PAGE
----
Two teenagers were killed a few weeks ago in an accident that involved distracted driving, prescription medications and a speeding patrol car.
On Thursday, June 30, two teenage girls in a Pontiac Grand Am had stopped at a stop sign at the intersection of Jacksboro Highway and Holliday Road around 9:30 in the evening. As the Grand Am pulled out onto the highway, it was t-boned by a Wichita Falls Police patrol car. When emergency personnel appeared on the scene they found the Grand Am on its side and a patrol car with heavy front-end damage.
The two girls, who were cousins, were transported to the hospital, but both died from their injuries. It was later found out that the 18 year old was pregnant at the time of the accident. The Wichita Falls police officer was also taken to United Regional Hospital where he was released after being treated for head and arm injuries.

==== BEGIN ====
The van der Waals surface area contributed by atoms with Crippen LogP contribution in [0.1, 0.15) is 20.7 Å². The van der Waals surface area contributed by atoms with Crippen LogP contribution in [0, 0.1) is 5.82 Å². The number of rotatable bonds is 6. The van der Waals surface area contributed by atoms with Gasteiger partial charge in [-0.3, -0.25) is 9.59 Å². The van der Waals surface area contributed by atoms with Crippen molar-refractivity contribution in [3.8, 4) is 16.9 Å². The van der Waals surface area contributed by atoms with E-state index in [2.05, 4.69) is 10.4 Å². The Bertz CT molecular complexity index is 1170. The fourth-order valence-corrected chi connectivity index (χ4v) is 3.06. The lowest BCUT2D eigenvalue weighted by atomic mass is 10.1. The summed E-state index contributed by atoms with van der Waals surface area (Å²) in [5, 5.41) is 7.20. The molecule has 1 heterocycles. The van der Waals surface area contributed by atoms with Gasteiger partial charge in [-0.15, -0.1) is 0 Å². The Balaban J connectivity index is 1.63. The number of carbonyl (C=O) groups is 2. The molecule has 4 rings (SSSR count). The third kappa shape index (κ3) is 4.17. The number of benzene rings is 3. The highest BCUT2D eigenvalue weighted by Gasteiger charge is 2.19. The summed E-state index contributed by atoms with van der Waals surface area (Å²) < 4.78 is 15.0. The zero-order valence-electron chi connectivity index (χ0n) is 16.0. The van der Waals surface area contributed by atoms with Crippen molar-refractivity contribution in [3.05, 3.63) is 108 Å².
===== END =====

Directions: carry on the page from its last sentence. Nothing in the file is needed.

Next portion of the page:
It was later discovered that no one involved in the fatal car accident was wearing a seat belt, but the air bags in both cars were deployed.
In the week following the accident, a reconstruction team from the Texas Department of Public Safety (DPS) recreated the accident. The resulting DPS report suggested that the officer was driving at least 80mph an hour when the accident occurred and that he did not “take evasive action when a reasonable person would have” — and he had not been responding to a call at the time of the accident.
The DPS report also noted that the officer had taken two different kinds of prescription medicine earlier that day, suggesting that perhaps that affected or impaired the officer’s driving. The report also indicated that both drivers may have been distracted at the time of the accident and there was evidence that the 18-year-old girl may have been using a cell phone.
It may take up to six months to complete the investigation and for the district attorney to process. It is unknown whether the families of the two teenage girls will file a civil wrongful death lawsuit against the police department.
Source: Houston Chronicle, “Officer driving at least 80 at the time of accident,” 7/14/11.